The first man in hurling or football to win six All-Irelands as captain, it’s a record that may stand the test of time. He made a huge save on Stephen O’Brien in the second-half and Dublin lost just two of his 25 restarts, which went both long and short.
Endured a tricky night following Paul Geaney. Kicked a point in the opening half and sent a kick pass over the sideline during the third quarter. He was a match for the aerial duals on the Dingle man, but Geaney caused plenty of problems on the ground.
Dublin’s sweeper in the full-back line, he helped cut out any high balls that went inside towards Geaney and Clifford. He brushed off his red card in the first game with a confident display and got on plenty of ball coming out of defence.
Confirmed his status as of the elite man markers in the game. Fitzsimons never allowed Clifford beat him on the inside and broke upfield with possession a number of times. He received a tick just before half-time when the referee appeared to show him black initially. He had the awareness to sniff out the danger when other Kerry attackers came into his zone.
The latest man to have a huge impact in a final replay having not started the drawn game. Murchan injected pace into Dublin’s play from deep and burst through the middle to net the game’s only goal. Left the field after 56 minutes with cramp after running his socks off.
Played at centre-back and followed Sean O’Shea all over the field, restricting him to two points from play. He wasn’t on a huge amount of ball but went about his business efficiently at the back.
Had to depart the action at half-time, with what looked to be a hamstring injury. Kerry ensured he hadn’t anything near the sort of space he did the first day, but he did look dangerous at stages when he ran at Kerry.
His influence was restricted by Jack Barry once again but he did get himself on more ball this time around. Kicked a wide in the second-half after breaking the line.
Started at midfield and spent most of the first period keeping tabs on David Moran. He reverted to wing-back at half-time due to McCaffrey’s injury. The Ballymun star added a lovely score as Dublin rammed home their advantage in the closing stages.
Blazed a goal chance over the bar in the 57th minute after a glorious run. Once again held underwraps by Brian O Beaglaoich. Scully’s work-rate and willingness to show for the ball can never be questioned. Replaced by Cormac Costello after 57 minutes.
A man-of-the-match performance from Kilkenny. He dictated the tempo of the game and kicked four points from four shots. He put his quiet showing the last day to bed by running Gavin Crowley into the ground. An all-round masterclass.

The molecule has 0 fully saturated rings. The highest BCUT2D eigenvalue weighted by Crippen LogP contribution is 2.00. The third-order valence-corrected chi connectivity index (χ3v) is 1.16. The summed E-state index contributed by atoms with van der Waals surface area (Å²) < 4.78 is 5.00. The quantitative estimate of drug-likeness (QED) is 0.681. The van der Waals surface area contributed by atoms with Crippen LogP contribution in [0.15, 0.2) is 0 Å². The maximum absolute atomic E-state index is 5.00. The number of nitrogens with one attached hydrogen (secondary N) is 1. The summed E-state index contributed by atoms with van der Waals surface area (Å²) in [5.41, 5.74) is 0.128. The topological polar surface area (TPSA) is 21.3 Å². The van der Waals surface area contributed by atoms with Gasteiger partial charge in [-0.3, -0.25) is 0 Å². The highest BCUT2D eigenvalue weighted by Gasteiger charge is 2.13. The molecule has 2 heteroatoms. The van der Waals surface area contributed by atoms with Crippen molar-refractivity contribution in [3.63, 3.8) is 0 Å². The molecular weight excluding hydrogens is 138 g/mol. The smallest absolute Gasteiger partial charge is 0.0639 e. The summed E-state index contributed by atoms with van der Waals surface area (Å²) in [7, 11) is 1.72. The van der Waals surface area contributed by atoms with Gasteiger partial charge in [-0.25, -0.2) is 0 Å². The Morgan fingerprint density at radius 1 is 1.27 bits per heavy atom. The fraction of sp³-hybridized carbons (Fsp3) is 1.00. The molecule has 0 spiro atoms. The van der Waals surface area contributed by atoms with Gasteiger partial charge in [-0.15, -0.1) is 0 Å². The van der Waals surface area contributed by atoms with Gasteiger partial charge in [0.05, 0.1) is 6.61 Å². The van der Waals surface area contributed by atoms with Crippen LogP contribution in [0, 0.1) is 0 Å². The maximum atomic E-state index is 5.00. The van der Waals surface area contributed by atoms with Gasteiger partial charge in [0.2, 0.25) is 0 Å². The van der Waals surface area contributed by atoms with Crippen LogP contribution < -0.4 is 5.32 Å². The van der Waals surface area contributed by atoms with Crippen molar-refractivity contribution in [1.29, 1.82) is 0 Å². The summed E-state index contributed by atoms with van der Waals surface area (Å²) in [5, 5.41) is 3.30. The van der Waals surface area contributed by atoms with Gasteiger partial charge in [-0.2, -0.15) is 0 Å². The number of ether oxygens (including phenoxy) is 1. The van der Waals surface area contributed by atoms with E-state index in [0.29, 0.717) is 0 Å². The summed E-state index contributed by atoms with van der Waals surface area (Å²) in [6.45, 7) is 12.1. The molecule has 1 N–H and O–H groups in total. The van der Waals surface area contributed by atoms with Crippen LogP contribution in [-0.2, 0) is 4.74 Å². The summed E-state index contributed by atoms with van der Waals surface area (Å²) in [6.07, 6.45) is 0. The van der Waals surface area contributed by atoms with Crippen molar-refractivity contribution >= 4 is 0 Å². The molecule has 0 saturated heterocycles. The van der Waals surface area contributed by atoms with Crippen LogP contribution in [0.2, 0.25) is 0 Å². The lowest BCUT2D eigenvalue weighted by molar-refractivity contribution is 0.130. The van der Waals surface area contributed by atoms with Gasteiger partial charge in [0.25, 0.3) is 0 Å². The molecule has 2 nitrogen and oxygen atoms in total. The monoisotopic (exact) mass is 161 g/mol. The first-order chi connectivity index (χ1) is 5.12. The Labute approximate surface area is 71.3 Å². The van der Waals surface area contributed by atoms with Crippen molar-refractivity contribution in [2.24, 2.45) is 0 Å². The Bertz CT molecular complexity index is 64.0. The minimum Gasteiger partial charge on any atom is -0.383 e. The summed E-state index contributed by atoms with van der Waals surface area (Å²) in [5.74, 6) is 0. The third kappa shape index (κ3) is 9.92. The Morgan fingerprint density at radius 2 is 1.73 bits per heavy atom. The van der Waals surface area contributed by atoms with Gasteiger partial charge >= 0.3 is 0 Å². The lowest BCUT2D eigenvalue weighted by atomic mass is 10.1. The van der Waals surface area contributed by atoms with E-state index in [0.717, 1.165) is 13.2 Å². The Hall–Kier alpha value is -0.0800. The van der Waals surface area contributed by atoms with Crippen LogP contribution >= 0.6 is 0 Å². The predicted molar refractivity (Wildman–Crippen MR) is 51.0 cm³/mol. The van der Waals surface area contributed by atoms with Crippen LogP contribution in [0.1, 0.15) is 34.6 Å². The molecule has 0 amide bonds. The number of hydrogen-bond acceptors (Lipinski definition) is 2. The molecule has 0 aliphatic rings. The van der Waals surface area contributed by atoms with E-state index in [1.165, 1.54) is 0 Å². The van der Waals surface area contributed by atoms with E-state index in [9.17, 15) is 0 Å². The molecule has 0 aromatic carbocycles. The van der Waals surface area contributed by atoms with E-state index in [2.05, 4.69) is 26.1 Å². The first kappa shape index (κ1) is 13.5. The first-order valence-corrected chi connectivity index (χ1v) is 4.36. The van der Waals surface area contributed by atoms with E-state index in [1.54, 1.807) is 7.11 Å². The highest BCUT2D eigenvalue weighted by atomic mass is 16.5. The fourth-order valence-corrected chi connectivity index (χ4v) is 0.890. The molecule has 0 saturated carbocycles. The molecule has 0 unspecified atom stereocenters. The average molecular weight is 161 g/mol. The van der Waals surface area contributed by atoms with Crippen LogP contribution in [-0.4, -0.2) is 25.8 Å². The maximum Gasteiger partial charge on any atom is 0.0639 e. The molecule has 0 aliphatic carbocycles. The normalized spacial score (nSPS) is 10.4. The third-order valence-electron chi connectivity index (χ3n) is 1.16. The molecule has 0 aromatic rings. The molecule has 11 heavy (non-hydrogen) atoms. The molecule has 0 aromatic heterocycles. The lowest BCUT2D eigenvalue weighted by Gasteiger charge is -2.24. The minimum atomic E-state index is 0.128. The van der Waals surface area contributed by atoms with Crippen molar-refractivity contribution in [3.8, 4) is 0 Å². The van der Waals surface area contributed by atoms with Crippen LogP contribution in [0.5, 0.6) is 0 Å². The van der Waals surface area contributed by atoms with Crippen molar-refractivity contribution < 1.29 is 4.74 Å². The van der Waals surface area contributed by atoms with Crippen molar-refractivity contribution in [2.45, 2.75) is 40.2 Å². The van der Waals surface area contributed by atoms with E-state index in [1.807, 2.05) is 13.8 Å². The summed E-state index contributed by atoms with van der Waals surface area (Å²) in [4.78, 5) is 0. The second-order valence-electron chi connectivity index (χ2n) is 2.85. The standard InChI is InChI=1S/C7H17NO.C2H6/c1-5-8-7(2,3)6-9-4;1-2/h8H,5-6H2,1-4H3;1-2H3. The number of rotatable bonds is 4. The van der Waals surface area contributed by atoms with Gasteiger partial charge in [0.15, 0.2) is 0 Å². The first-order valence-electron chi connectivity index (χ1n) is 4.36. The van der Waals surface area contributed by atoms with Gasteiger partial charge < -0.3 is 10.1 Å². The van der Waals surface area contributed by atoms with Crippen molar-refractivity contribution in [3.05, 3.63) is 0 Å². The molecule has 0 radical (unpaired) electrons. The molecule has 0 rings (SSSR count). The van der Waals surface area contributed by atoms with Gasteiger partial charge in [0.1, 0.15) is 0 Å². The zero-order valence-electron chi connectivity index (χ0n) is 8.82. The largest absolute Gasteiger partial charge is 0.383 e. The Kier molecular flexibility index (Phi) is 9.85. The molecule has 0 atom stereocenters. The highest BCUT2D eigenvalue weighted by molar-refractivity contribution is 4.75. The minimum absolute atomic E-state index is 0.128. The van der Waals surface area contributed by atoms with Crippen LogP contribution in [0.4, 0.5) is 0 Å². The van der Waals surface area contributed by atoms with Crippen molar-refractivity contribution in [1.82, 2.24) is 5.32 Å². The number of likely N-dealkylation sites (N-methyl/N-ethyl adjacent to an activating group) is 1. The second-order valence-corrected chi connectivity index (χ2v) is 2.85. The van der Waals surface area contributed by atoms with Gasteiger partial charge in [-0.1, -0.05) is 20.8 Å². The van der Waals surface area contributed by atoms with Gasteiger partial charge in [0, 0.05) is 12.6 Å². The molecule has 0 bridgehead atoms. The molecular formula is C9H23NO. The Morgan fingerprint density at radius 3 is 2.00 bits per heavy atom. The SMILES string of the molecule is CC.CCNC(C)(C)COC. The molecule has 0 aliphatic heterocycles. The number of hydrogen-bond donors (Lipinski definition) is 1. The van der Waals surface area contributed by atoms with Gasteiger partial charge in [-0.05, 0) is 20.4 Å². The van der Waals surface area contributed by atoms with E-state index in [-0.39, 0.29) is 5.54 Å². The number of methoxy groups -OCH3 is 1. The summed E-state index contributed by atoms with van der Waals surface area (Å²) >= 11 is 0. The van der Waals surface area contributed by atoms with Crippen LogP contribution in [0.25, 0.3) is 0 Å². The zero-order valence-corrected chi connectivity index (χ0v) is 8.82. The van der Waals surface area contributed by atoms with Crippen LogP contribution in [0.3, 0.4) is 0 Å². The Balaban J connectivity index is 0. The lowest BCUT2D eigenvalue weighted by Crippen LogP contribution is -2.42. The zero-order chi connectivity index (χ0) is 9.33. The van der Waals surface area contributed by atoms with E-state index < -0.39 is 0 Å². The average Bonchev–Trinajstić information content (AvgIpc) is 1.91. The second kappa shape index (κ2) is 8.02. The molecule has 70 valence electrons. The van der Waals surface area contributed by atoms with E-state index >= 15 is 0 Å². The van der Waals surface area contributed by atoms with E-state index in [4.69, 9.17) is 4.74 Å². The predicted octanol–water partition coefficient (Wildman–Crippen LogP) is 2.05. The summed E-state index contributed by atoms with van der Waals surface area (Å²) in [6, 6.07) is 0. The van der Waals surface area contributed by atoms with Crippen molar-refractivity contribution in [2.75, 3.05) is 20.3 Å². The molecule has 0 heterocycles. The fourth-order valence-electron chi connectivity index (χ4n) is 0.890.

Howard played in his usual deep-lying wing-forward role before partnering Fenton in the middle for the second period. He won almost fetched one glorious kick-out over Stephen O’Brien and pounced on the break as he came to ground. Did most of his good work a long way from goal, but certainly played his part.
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Finished with 0-3, including one booming effort early on. He hit two wides and dropped another short, yet Mannion was far more efficient than he was a fortnight ago. Another All-Star beckons for the Kilmacud Crokes ace after his most consistent campaign in the Dublin jersey.
Another Dublin attacker that upped the ante this time around. O’Callaghan curled over four from play and created a host of other chances. He was involved on plenty of good Dublin moves and Tom O’Sullivan couldn’t live with his power. The frontrunner for Footballer of the Year. He was a little fortunate to avoid a black card for a foul on Tadhg Morley in the first-half.
Rock kicked two from play and a nailed a vital 45 in the 72nd minute. He had a quiet final by his own lofty standards. Much of that was down to Kerry’s discipline in defence where they conceded no free in the scoring zone.
Gave three balls away, conceded a free and pulled off one glorious pass. Connolly was a big leader for Dublin after his half-time introduction. He forced a stunning save from Shane Ryan late in the day when he had a man either side. Also used his body to win a vital ball near the Hogan Stand sideline.
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Introduced to counteract Tommy Walsh’s arrival onto the field and never let the former AFL player go past him. Extremely solid in what could be McMahon’s last game for Dublin.
Replaced Scully with 13 minutes left. Clocked a few possessions and helped Dublin retain the ball as the ran down time in the closing stages.
Not long enough to be rated: Cian O’Sullivan, Kevin McManamon, Michael Darragh Macauley.
His call to start Murchan proved a major success with the wing-back netting the game-changing goal. Gavin used his bench earlier, got his match-ups right in defence and managed to extract big performances from his three main scoring threats – O’Callaghan, Kilkenny and Mannion. The first manager to achieve the five-in-a-row, Gavin will go down in history as the best manager of all-time.
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